You can wind your clock to my daily routine. You can likely know where I will be on any given day (Monday through Friday) after following me for 24 hours. Sounds boring, I know. Trust me, not a day goes by that I don’t sit and daydream about my days of hanging in a comfy coffee house chair and getting lost in a good book, or even literally getting lost in the woods.
Life moves quickly, just as every student knows well. Before you know it, you are already having to sign up for next semester’s classes and you feel like you just got the hang of the ones you are in.
During those 24 hours, you can find me at my job (Starbucks), both working and studying. I have worked for the same company for 13 years, and it has taught me many things about being successful in school that school never could.
1. Know your stuff
Customers don’t care whether you are new, having a bad day or were trained the wrong way. They want their drinks or food quickly, with a smile and perfect…every single time. You have to be prepared at all times, armed with knowledge and a positive attitude. And when those fail, we fake it until we make it!
Every night before I relax for a little pre-bed TV time, I gather all of the school stuff I will need for the next day as well as make a list of the order I want to (attempt) to accomplish it in. I will also flip through my most pressing assignment before bed because they say that if you sleep after studying, you retain the information better.
2. Have a routine
I wake up every morning at 4 a.m. No dilly-dallying or snooze buttons. I may walk a little slower out of the bedroom on certain days, but time waits for no barista.
Once I get to work around 5 a.m., I get started on my opening routine. If there are any former or current baristas out there, you will know what I mean. We have the exact same routine every day, whether it is opening or closing the store, doing dishes or even making a latte. If you do it the same way every time, your body begins to do it without you.
3. Pick your poison
I have to force myself to choose a priority. My job pays the bills, but great grades pay for school. I use my two breaks (40 minutes total) to study. I have to be careful not to let the Internet distract me, so I try to only take the schoolwork where I won’t need the Internet.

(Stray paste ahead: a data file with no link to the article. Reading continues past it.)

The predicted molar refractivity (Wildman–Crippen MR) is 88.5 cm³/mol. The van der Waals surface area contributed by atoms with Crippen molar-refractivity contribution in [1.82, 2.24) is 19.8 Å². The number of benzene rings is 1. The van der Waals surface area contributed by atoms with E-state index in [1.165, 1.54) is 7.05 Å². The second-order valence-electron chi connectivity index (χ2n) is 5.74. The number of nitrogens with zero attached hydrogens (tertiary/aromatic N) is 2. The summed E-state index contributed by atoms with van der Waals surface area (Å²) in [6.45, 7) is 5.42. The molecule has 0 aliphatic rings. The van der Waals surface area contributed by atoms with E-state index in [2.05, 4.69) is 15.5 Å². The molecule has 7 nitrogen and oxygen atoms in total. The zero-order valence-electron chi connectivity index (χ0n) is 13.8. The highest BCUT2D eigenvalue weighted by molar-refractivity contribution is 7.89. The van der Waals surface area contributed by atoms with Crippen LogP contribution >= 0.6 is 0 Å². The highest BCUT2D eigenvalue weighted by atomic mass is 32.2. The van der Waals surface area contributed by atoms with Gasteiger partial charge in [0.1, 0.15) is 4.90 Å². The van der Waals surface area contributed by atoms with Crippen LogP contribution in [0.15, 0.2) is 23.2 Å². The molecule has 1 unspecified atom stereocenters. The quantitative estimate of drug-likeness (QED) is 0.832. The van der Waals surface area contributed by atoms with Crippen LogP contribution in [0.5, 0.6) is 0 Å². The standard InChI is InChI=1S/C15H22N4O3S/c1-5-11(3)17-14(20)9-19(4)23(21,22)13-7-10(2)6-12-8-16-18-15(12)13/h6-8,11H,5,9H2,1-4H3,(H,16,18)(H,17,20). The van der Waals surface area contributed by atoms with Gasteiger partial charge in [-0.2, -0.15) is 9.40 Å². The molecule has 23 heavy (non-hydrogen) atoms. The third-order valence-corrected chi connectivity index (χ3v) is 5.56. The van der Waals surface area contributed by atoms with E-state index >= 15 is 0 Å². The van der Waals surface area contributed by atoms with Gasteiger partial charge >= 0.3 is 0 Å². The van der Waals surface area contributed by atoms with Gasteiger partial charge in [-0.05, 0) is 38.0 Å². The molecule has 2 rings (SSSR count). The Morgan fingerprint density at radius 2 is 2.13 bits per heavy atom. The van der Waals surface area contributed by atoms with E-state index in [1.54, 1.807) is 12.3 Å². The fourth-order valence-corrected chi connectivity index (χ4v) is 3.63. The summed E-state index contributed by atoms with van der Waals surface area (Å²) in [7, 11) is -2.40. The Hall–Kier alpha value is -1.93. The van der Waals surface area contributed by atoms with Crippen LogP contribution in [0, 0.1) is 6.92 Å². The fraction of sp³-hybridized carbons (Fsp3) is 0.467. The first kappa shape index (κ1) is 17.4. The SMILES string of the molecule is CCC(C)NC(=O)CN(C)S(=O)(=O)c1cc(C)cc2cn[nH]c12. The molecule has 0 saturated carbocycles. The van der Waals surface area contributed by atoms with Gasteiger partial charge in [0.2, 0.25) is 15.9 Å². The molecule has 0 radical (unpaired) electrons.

4. Stick with the routine
I work eight hours every day and can be very tired and grumpy at the end, but it’s not the end of my day by any means. I have to force myself to stay at the store and finish at least one task on my list before I get to go home and eat lunch. Oh yeah, I don’t eat meals at work because it makes me tired.
Around 2-ish, I head home (luckily only a five-minute drive), feed the (wild) birds and squirrels (we have two named Amy and Gravy Boat), and set up my “station” with whatever project I need to work on.
After I eat a quick bite, I will spend the next four hours studying. If my deadlines are super close, no television on in the background.
5. Breathe deep
Aside from the set routine, the most important thing work has taught me about school is to take deep breaths. One of my favorite sayings in the coffee business when I find myself or my peers getting a little too upset over the small stuff is “it’s just beans and water.”
In the grand scheme of things, life isn’t just short, it’s tough. It can be downright cruel and punishable. I do my best to always take as much time to breath and relax as possible.
I stop working when my boyfriend gets home. That is our time to shut it all off and laugh to some good sitcoms or scream at some bad football.
On the weekends I rarely do schoolwork. That is when I take road trips or find a way to enjoy nature.
My hopes are that my currently “boring” days bring enriching and fun-filled days in the future.
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